RFTA winter service iffy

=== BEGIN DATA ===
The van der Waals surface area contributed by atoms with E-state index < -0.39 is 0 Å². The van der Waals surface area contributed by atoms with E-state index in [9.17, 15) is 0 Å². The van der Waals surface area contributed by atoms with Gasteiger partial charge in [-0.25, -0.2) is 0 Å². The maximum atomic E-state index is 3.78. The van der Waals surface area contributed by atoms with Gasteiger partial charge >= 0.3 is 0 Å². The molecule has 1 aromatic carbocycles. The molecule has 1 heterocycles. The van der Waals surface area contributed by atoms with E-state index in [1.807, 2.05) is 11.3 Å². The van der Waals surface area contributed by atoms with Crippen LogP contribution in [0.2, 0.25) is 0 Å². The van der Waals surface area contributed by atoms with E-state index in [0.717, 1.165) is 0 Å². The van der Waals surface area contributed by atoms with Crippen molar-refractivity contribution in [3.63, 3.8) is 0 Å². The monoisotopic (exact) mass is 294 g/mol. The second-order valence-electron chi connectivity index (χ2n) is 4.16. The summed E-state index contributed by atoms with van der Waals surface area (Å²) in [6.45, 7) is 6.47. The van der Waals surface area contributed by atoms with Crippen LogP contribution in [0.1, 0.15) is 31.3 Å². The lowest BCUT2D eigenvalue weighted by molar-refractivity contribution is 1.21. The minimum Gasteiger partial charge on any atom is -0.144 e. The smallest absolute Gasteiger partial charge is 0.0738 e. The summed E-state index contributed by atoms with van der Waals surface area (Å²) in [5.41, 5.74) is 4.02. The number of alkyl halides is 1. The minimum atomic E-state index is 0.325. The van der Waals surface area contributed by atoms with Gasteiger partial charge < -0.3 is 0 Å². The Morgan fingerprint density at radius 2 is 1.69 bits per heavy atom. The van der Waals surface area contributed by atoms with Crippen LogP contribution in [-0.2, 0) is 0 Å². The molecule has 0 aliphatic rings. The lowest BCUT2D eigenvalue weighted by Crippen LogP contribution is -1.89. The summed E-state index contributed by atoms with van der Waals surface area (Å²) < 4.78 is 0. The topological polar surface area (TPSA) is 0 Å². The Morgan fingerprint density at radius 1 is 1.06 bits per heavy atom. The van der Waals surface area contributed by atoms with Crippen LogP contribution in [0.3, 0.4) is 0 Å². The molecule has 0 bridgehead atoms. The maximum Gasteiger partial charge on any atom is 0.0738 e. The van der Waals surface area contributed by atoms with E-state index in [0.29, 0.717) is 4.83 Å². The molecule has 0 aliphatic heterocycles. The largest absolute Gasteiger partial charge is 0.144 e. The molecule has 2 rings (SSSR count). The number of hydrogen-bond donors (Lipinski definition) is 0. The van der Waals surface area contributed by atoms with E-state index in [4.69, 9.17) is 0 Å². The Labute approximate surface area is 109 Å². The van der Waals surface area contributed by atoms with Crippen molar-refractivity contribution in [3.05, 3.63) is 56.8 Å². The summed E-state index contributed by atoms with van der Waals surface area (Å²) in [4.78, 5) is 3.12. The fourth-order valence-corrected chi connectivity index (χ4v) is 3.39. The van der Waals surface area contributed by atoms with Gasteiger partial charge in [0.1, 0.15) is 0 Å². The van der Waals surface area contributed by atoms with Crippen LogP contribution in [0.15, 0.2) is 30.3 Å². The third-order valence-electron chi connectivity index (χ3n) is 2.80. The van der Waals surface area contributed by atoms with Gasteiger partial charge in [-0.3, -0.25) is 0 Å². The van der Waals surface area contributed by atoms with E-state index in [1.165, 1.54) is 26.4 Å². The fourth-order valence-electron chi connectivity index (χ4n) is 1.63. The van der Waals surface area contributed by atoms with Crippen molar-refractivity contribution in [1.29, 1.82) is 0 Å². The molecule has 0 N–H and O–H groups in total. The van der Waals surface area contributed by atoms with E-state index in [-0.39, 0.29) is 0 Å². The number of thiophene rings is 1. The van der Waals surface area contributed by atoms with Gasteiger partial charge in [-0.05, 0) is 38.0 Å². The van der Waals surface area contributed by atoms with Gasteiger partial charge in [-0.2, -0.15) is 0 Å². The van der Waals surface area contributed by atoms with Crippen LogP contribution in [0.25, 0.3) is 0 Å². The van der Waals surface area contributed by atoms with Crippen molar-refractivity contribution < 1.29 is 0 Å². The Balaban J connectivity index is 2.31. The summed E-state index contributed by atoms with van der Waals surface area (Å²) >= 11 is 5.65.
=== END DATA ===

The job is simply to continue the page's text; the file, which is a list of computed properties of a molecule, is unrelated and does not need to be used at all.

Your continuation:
Employers who are gearing up their winter-season staffing levels shouldn’t have to contend with a drastic reduction in bus service midway through the winter, according to Aspen Mayor Helen Klanderud.Nonetheless, the Roaring Fork Transportation Authority’s board of directors may order the curtailing of the valley’s bus operations by early January if a series of ballot measures that would boost its tax revenues fails at the polls next month.The board will have some crucial decisions to make at its Nov. 11 meeting, a little more than a week after the Nov. 2 election. Meanwhile, RFTA administrators are preparing three possible budget scenarios, depending on the election’s outcome.The worst-case scenario calls for a 33 percent service cut in 2005, but RFTA’s directors are split on when those reductions should go into effect.Michael Gallagher, Eagle County commissioner and RFTA board member, suggested RFTA start the winter season with the service cuts in place if voters reject the request for additional funding. Klanderud argued the winter bus schedule should remain intact through the close of the ski season next April, while Snowmass Councilman Arnie Mordkin pushed to put the cuts in place as quickly as possible in 2005.”I don’t think you can go out and look for drivers if no one knows they’ll be here in January,” Klanderud said.And, RFTA isn’t the only employer ramping up its staff for the winter, she added.”It’s every employer whose employees depend upon RFTA to get to work,” Klanderud said. “In my mind, there has to be a commitment for winter.””There has to be some discussion about the commitment to the winter season,” agreed Dorothea Farris, Pitkin County commissioner and RFTA board chairwoman.Among the proposed service reductions for the winter, at least come January, are running buses only from 6 a.m. to 6:15 p.m., with hourly service in the valley between 9 a.m. and 3 p.m. rather than every 30 minutes.Other routes would be curtailed, and the direct bus between Aspen and Snowmass Village would be eliminated. The Grand Hogback route between Glenwood Springs and Rifle would also see reductions, and no service on Sundays.If none of the ballot measures passes, RFTA needs to cut about $1 million next year, but it needs to reduce its operating costs by about $2.4 million to balance the budget over the long term, said CEO Dan Blankenship.Keeping the winter service intact is doable, but it may mean more drastic cuts later in the year, he predicted.”The longer we operate a bus system in the red, the more it costs us,” said Mordkin, calling for immediate reductions next year if additional funding gets a thumbs-down from voters. “We don’t have the ability to make up the loss. We’ve got to make those cuts as soon as we can.””I concur wholeheartedly – deficit spending is not acceptable,” Gallagher said.The service cuts may take a little time to accomplish, Blankenship said, as they could affect entities that contract with RFTA for service, like Aspen and Glenwood Springs. Those cities pay RFTA to run their in-town systems. If RFTA ceases valley operations at 6:15 p.m., there may be significant cost implications for cities that want evening service, he said.Janet Urquhart’s e-mail address is email@example.com
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